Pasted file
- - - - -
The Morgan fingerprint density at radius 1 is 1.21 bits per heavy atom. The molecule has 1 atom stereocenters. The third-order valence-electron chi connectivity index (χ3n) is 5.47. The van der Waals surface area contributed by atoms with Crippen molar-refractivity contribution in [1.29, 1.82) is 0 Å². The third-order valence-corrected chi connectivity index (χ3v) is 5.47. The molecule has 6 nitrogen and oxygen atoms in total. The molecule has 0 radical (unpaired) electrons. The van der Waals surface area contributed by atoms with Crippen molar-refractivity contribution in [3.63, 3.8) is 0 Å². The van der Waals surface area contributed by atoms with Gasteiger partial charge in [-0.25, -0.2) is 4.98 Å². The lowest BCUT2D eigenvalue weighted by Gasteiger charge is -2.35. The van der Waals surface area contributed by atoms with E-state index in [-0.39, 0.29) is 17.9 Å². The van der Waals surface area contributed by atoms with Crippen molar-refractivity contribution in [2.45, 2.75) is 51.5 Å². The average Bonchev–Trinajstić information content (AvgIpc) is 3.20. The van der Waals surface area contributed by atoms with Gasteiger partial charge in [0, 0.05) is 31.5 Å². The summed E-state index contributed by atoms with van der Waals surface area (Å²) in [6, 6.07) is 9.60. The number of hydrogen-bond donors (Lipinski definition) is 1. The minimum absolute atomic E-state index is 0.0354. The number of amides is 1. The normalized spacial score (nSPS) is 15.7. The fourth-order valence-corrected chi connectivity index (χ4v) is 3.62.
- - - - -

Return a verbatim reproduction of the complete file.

The Morgan fingerprint density at radius 1 is 1.21 bits per heavy atom. The molecule has 1 atom stereocenters. The third-order valence-electron chi connectivity index (χ3n) is 5.47. The van der Waals surface area contributed by atoms with Crippen molar-refractivity contribution in [1.29, 1.82) is 0 Å². The third-order valence-corrected chi connectivity index (χ3v) is 5.47. The molecule has 6 nitrogen and oxygen atoms in total. The molecule has 0 radical (unpaired) electrons. The van der Waals surface area contributed by atoms with Crippen molar-refractivity contribution in [3.63, 3.8) is 0 Å². The van der Waals surface area contributed by atoms with Gasteiger partial charge in [-0.25, -0.2) is 4.98 Å². The lowest BCUT2D eigenvalue weighted by Gasteiger charge is -2.35. The van der Waals surface area contributed by atoms with E-state index in [-0.39, 0.29) is 17.9 Å². The van der Waals surface area contributed by atoms with Crippen molar-refractivity contribution in [2.45, 2.75) is 51.5 Å². The average Bonchev–Trinajstić information content (AvgIpc) is 3.20. The van der Waals surface area contributed by atoms with Gasteiger partial charge in [0, 0.05) is 31.5 Å². The summed E-state index contributed by atoms with van der Waals surface area (Å²) in [6, 6.07) is 9.60. The number of hydrogen-bond donors (Lipinski definition) is 1. The minimum absolute atomic E-state index is 0.0354. The number of amides is 1. The normalized spacial score (nSPS) is 15.7. The fourth-order valence-corrected chi connectivity index (χ4v) is 3.62.